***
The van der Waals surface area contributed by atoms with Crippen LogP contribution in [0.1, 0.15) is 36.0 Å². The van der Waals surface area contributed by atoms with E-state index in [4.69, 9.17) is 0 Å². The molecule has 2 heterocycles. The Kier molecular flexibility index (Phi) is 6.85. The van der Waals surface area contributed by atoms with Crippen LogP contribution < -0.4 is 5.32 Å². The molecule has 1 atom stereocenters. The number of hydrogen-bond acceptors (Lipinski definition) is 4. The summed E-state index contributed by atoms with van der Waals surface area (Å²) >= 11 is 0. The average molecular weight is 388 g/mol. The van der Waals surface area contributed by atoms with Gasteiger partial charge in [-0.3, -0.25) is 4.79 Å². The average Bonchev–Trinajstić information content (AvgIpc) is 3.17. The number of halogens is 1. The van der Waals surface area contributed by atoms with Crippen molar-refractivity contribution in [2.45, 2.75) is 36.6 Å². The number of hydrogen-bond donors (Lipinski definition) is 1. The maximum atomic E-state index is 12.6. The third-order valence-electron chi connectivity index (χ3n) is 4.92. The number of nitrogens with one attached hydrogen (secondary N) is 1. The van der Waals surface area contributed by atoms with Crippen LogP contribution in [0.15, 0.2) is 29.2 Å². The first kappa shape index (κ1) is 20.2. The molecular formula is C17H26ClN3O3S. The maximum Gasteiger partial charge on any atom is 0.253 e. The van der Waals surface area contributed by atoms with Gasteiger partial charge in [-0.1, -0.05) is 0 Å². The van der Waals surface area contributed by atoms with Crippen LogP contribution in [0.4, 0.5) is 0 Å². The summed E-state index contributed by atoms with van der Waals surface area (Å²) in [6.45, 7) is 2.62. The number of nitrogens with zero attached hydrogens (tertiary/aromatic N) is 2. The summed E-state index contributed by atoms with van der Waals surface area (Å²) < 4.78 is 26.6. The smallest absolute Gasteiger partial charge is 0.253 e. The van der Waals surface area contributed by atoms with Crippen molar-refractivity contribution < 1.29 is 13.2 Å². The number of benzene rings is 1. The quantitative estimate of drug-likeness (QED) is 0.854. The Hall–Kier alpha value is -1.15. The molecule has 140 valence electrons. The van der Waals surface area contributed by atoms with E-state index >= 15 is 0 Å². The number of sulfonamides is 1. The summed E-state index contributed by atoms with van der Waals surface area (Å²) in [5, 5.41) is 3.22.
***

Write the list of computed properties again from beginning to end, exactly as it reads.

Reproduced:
The van der Waals surface area contributed by atoms with Crippen LogP contribution in [0.1, 0.15) is 36.0 Å². The van der Waals surface area contributed by atoms with E-state index in [4.69, 9.17) is 0 Å². The molecule has 2 heterocycles. The Kier molecular flexibility index (Phi) is 6.85. The van der Waals surface area contributed by atoms with Crippen LogP contribution < -0.4 is 5.32 Å². The molecule has 1 atom stereocenters. The number of hydrogen-bond acceptors (Lipinski definition) is 4. The summed E-state index contributed by atoms with van der Waals surface area (Å²) >= 11 is 0. The average molecular weight is 388 g/mol. The van der Waals surface area contributed by atoms with Gasteiger partial charge in [-0.3, -0.25) is 4.79 Å². The average Bonchev–Trinajstić information content (AvgIpc) is 3.17. The number of halogens is 1. The van der Waals surface area contributed by atoms with Crippen molar-refractivity contribution in [2.45, 2.75) is 36.6 Å². The number of hydrogen-bond donors (Lipinski definition) is 1. The maximum atomic E-state index is 12.6. The third-order valence-electron chi connectivity index (χ3n) is 4.92. The number of nitrogens with one attached hydrogen (secondary N) is 1. The van der Waals surface area contributed by atoms with Crippen LogP contribution in [0.15, 0.2) is 29.2 Å². The first kappa shape index (κ1) is 20.2. The molecular formula is C17H26ClN3O3S. The maximum Gasteiger partial charge on any atom is 0.253 e. The van der Waals surface area contributed by atoms with Gasteiger partial charge in [-0.1, -0.05) is 0 Å². The van der Waals surface area contributed by atoms with Crippen LogP contribution in [0.4, 0.5) is 0 Å². The summed E-state index contributed by atoms with van der Waals surface area (Å²) in [6.45, 7) is 2.62. The number of nitrogens with zero attached hydrogens (tertiary/aromatic N) is 2. The summed E-state index contributed by atoms with van der Waals surface area (Å²) < 4.78 is 26.6. The smallest absolute Gasteiger partial charge is 0.253 e. The van der Waals surface area contributed by atoms with Crippen molar-refractivity contribution < 1.29 is 13.2 Å². The number of benzene rings is 1. The quantitative estimate of drug-likeness (QED) is 0.854. The Hall–Kier alpha value is -1.15. The molecule has 140 valence electrons. The van der Waals surface area contributed by atoms with E-state index >= 15 is 0 Å². The number of sulfonamides is 1. The summed E-state index contributed by atoms with van der Waals surface area (Å²) in [5, 5.41) is 3.22.